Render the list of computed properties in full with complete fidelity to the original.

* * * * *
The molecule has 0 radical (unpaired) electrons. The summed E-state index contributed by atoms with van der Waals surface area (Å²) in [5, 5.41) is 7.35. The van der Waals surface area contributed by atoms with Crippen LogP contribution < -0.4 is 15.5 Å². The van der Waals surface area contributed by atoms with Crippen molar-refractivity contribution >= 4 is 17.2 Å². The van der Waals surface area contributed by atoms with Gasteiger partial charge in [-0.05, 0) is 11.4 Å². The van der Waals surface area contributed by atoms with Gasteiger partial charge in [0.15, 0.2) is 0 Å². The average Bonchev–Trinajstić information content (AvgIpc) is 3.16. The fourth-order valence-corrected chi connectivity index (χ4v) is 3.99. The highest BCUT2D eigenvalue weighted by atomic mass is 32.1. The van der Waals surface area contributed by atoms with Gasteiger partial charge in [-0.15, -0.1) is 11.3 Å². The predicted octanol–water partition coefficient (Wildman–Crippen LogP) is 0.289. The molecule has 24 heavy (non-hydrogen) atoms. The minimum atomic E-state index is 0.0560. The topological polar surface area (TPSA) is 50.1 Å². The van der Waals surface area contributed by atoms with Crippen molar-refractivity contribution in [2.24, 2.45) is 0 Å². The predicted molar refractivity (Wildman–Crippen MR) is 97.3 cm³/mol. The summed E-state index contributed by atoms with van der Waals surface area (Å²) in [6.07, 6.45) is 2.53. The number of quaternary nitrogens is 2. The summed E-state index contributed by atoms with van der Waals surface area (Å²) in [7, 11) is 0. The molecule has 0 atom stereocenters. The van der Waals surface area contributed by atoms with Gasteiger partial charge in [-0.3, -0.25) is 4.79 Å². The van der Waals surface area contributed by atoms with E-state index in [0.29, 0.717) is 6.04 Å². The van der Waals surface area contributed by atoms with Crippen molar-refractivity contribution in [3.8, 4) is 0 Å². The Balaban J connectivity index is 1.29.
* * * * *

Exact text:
The molecule has 0 radical (unpaired) electrons. The summed E-state index contributed by atoms with van der Waals surface area (Å²) in [5, 5.41) is 7.35. The van der Waals surface area contributed by atoms with Crippen LogP contribution < -0.4 is 15.5 Å². The van der Waals surface area contributed by atoms with Crippen molar-refractivity contribution >= 4 is 17.2 Å². The van der Waals surface area contributed by atoms with Gasteiger partial charge in [-0.05, 0) is 11.4 Å². The van der Waals surface area contributed by atoms with Gasteiger partial charge in [0.15, 0.2) is 0 Å². The average Bonchev–Trinajstić information content (AvgIpc) is 3.16. The fourth-order valence-corrected chi connectivity index (χ4v) is 3.99. The highest BCUT2D eigenvalue weighted by atomic mass is 32.1. The van der Waals surface area contributed by atoms with Gasteiger partial charge in [-0.15, -0.1) is 11.3 Å². The predicted octanol–water partition coefficient (Wildman–Crippen LogP) is 0.289. The molecule has 24 heavy (non-hydrogen) atoms. The minimum atomic E-state index is 0.0560. The topological polar surface area (TPSA) is 50.1 Å². The van der Waals surface area contributed by atoms with Crippen molar-refractivity contribution in [2.24, 2.45) is 0 Å². The predicted molar refractivity (Wildman–Crippen MR) is 97.3 cm³/mol. The summed E-state index contributed by atoms with van der Waals surface area (Å²) in [6.07, 6.45) is 2.53. The number of quaternary nitrogens is 2. The summed E-state index contributed by atoms with van der Waals surface area (Å²) in [7, 11) is 0. The molecule has 0 atom stereocenters. The van der Waals surface area contributed by atoms with Gasteiger partial charge in [-0.3, -0.25) is 4.79 Å². The van der Waals surface area contributed by atoms with E-state index in [0.29, 0.717) is 6.04 Å². The van der Waals surface area contributed by atoms with Crippen molar-refractivity contribution in [3.8, 4) is 0 Å². The Balaban J connectivity index is 1.29.